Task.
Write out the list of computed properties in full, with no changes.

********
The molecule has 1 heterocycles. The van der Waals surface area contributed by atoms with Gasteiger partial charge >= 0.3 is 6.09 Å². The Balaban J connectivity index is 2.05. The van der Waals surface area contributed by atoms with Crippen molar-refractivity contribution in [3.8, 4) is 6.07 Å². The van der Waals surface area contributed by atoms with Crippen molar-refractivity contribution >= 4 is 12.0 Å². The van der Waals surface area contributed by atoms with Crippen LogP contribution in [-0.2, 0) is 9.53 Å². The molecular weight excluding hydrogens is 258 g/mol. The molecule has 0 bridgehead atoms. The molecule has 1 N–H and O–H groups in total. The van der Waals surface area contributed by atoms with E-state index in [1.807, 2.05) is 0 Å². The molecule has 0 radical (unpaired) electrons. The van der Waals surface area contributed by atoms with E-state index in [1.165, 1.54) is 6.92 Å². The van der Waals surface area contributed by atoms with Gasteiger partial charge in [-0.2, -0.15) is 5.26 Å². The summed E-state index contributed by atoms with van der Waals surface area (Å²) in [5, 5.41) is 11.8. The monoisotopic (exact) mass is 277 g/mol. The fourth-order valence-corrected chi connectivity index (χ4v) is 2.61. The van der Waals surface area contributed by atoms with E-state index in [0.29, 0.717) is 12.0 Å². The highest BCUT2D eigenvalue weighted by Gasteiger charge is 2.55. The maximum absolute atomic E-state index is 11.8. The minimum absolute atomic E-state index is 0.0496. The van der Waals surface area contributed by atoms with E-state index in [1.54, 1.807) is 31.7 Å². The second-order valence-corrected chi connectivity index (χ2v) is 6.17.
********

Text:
The molecule has 1 heterocycles. The van der Waals surface area contributed by atoms with Gasteiger partial charge >= 0.3 is 6.09 Å². The Balaban J connectivity index is 2.05. The van der Waals surface area contributed by atoms with Crippen molar-refractivity contribution in [3.8, 4) is 6.07 Å². The van der Waals surface area contributed by atoms with Crippen molar-refractivity contribution >= 4 is 12.0 Å². The van der Waals surface area contributed by atoms with Crippen LogP contribution in [-0.2, 0) is 9.53 Å². The molecular weight excluding hydrogens is 258 g/mol. The molecule has 0 bridgehead atoms. The molecule has 1 N–H and O–H groups in total. The van der Waals surface area contributed by atoms with E-state index in [1.807, 2.05) is 0 Å². The molecule has 0 radical (unpaired) electrons. The van der Waals surface area contributed by atoms with E-state index in [1.165, 1.54) is 6.92 Å². The van der Waals surface area contributed by atoms with Gasteiger partial charge in [-0.2, -0.15) is 5.26 Å². The summed E-state index contributed by atoms with van der Waals surface area (Å²) in [5, 5.41) is 11.8. The monoisotopic (exact) mass is 277 g/mol. The fourth-order valence-corrected chi connectivity index (χ4v) is 2.61. The van der Waals surface area contributed by atoms with E-state index in [0.29, 0.717) is 12.0 Å². The highest BCUT2D eigenvalue weighted by Gasteiger charge is 2.55. The maximum absolute atomic E-state index is 11.8. The minimum absolute atomic E-state index is 0.0496. The van der Waals surface area contributed by atoms with E-state index in [1.54, 1.807) is 31.7 Å². The second-order valence-corrected chi connectivity index (χ2v) is 6.17.